Should child-feeding facilities be required by law?

First published: 22nd November 2007

Pang Chi-ming (letters, 22 Nov) appears to think that breast milk can be turned on and off like a tap, but it takes time to be produced. Pumping and storing breast milk takes extra time, and increases the risk of infection. There are also more subtle effects: milk changes during a feed, the early milk is higher in fat, later higher in protein, meeting the babies needs, but stored milk is all mixed together.

If we talk of inequality, why are certain members of our society (babies) discouraged from feeding in a healthy, clean manner in public places; forced instead to use less hygienic equipment? Breast is best for babies, pumped breast milk is second best, and artificial formulas a poor, though convenient and sometimes necessary, third.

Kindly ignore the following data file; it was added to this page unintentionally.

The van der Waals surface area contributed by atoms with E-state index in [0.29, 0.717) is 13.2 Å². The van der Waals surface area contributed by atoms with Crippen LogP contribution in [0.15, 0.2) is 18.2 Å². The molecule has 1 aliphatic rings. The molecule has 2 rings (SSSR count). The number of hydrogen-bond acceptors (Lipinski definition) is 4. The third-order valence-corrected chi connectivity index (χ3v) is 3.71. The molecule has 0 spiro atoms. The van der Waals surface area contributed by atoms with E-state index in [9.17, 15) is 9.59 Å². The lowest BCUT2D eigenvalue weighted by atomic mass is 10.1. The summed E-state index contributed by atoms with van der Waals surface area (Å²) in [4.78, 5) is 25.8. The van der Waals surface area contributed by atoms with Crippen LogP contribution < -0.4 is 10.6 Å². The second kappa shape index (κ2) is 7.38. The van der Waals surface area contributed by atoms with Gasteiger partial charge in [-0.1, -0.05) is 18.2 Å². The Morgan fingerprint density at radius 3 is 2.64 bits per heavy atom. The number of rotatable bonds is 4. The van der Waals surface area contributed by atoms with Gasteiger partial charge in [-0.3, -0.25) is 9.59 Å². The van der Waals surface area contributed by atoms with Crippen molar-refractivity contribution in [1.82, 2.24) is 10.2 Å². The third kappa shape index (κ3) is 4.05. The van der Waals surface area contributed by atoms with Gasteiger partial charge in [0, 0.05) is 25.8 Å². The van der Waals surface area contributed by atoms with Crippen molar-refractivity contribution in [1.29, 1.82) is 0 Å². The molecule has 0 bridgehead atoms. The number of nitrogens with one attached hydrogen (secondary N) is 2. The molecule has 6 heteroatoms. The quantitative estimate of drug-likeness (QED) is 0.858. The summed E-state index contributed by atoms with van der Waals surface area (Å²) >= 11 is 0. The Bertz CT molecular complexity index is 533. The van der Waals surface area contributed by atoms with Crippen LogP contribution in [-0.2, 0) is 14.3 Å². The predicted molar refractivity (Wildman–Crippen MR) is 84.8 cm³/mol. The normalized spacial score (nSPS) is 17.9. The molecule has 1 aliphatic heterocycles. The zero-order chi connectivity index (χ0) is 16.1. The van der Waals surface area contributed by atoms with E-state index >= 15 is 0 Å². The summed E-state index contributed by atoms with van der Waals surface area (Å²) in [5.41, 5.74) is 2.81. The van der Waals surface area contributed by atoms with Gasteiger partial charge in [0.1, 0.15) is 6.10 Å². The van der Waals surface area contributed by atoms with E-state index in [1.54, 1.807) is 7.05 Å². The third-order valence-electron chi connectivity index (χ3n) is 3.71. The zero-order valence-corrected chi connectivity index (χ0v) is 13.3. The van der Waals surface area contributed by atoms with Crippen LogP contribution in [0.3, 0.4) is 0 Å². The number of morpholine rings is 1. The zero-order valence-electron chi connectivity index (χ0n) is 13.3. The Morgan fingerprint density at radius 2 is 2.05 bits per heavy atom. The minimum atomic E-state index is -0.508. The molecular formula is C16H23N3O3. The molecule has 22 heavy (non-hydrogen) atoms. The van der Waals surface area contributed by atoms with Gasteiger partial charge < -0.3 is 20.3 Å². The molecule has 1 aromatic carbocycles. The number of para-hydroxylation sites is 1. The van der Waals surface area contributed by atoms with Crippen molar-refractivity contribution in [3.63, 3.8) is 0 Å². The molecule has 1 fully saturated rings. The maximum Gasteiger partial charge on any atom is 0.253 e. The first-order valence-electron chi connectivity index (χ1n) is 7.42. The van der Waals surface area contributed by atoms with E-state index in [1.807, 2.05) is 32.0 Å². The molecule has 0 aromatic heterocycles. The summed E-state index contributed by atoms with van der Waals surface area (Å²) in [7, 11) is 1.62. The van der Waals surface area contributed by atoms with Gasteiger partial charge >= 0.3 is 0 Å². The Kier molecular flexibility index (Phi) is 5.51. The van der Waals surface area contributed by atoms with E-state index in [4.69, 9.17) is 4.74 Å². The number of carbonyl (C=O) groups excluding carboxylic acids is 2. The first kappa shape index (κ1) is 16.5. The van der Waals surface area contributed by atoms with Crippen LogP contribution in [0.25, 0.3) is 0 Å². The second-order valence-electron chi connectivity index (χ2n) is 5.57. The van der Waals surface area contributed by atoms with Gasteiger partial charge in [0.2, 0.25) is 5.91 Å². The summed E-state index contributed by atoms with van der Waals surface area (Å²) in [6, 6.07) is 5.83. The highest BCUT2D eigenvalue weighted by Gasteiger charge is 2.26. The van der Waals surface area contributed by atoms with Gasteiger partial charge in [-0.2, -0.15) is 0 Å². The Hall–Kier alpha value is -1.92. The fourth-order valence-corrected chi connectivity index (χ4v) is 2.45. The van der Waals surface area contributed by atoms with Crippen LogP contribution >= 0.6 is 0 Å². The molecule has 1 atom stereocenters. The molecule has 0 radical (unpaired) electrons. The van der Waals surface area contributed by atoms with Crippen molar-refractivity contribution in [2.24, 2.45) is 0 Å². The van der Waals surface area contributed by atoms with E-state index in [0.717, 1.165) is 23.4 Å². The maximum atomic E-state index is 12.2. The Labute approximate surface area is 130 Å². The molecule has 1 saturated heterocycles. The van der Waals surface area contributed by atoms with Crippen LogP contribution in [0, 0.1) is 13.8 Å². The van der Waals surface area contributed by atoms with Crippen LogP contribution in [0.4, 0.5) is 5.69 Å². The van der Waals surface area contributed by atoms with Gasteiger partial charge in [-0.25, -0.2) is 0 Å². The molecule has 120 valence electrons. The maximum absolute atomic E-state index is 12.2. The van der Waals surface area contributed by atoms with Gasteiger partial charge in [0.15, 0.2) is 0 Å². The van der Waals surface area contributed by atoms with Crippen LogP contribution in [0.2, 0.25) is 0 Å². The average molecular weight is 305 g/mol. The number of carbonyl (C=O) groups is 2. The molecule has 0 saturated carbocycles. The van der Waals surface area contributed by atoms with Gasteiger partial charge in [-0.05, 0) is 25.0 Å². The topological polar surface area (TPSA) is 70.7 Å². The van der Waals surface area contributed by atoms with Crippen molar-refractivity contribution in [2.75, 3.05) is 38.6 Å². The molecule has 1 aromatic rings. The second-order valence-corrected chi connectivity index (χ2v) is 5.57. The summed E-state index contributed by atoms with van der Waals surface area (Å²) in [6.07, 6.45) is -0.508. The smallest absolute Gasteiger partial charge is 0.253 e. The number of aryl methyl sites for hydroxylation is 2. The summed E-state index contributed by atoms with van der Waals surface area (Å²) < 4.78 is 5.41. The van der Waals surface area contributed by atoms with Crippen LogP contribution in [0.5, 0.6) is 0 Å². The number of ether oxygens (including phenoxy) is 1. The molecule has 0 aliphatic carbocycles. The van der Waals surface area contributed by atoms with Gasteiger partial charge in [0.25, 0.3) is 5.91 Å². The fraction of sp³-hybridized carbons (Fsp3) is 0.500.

The advantages of breast feeding have been known for decades, shopping malls and department stores have had plenty of time to consider mothers privacy but have not acted. A law will make them act.


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